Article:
Overview | Tribology | School of Mechanical Engineering | University of Leeds

Tribology is the science of interacting surfaces in relative motion, and it studies friction, wear and lubrication. Many devices and systems are limited by their surfaces and interfaces. We focus on studying the interface processes that define friction and wear performance of engineering systems such as pistons and cylinder liner contacts in car engines, between the turbine blade and the casing in an aircraft engine, brakes, bearings, artificial hip joints, surfaces between the tool and workpiece in metal grinding and forming. 

Our aim is to improve the understanding of surface-surface interactions to reduce friction and wear and from this develop mechanistic and numerical tribology models. With our research, we provide the knowledge basis for developing novel, low friction and durable tribological systems (lubricants, coatings, machine elements, medical devices). 

We collaborate closely with a number of research groups in UK, USA, Europe, China and Japan through joint research projects, which also includes exchanging research staff members and co-organising research events. We have strong partnerships with lubricant industry, OEMs, surface engineering and medical devices industries.


  • Machine elements: bearings, pumps, Continuous Variable Transmission systems, automatic and manual gearing systems
  • Automotive: journal bearings, valve train, powertrain system, transmission system, components for electric vehicle transmission
  • Energy: wind turbine gearboxes, components in power plant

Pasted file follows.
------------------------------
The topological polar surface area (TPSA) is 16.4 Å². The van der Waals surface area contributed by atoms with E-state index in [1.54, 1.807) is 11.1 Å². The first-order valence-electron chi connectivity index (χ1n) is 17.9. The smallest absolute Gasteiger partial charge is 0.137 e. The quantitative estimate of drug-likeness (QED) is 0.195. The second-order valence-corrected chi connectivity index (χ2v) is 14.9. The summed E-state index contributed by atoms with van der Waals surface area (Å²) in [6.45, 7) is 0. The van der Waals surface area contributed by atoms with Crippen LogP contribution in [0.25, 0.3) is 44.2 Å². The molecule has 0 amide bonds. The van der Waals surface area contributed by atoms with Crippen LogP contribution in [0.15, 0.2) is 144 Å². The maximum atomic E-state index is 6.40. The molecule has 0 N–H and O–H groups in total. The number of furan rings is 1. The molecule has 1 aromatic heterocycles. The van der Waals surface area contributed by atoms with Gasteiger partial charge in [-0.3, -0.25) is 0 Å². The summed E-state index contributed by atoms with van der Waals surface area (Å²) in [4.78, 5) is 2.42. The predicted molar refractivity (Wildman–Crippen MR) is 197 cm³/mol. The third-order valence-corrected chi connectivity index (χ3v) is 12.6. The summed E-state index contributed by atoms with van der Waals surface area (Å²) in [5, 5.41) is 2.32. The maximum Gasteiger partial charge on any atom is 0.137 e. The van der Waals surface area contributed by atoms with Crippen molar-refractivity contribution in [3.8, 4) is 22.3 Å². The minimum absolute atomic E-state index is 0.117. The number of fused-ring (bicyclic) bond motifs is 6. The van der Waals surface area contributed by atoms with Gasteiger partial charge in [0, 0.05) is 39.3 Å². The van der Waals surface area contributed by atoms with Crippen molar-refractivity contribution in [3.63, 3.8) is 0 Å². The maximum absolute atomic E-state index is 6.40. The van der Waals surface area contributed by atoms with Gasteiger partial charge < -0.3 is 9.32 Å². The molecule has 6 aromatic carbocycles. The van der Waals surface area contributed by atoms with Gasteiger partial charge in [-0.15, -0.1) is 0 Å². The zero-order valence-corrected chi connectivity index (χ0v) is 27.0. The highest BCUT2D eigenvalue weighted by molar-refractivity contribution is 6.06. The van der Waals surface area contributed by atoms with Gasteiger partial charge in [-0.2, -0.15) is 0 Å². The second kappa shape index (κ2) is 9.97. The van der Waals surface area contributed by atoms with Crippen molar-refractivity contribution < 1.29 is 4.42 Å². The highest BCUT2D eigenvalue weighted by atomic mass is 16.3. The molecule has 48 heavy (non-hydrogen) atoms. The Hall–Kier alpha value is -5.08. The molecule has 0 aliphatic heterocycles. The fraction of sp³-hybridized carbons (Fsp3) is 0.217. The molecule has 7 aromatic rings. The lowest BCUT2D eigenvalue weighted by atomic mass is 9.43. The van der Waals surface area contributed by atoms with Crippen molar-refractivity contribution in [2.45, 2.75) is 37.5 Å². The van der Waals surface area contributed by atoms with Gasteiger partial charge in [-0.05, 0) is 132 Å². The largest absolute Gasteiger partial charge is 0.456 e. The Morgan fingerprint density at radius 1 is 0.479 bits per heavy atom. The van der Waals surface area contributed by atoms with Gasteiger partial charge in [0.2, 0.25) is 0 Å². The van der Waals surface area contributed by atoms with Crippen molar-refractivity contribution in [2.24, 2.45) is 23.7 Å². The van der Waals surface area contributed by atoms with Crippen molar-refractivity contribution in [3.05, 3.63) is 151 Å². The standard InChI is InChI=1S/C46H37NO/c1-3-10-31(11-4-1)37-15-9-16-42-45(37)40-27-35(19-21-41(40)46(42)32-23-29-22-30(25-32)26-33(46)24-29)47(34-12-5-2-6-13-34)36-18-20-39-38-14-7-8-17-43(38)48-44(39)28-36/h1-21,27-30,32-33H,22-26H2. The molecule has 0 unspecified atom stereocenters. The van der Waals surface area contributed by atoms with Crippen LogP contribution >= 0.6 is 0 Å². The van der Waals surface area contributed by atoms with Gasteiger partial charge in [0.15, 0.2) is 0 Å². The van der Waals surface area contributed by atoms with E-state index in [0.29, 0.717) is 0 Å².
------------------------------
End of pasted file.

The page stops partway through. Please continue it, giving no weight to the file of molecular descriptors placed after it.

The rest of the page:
• Manufacturing: metalworking fluids, surfaces in grinding and tool wear
  • Biomedical: medical implants and  soft tissue interfaces
  • Aerospace and space: solid lubrication and high temperature erosion/abrasion

Every two years we host the Leeds-Lyon Symposium on Tribology, one of the premier events in the world tribology calendar. 

Research highlights

  • Robust experimentation that advances understanding of surface-surface interactions in arduous conditions
  • Development of models that describe friction, wear and lubrication of non-ferrous materials such as DLCs, Al-Si alloys and other coatings
  • Development of a multiscale numerical models that couple mechanical and chemical effects
  • Experimental capability to test the hydrogen diffusion in steel from oil lubricated tribological systems
  • An enhanced understanding of the degradation mechanisms occurring on implantable metallic devices. This includes the development of novel tribocorrosion simulation models for bearing and modular interface found in total hip replacements
  • Novel gel coatings for enhanced lubricity and trauma for devices in contact with soft tissues. This includes synthesis and characterisation of surfaces.

Research team

PhD projects

We have opportunities for prospective postgraduate researchers. Find out more.

Contact us

If you are interested in collaborating with us or joining our research team, please get in touch with a relevent member of staff.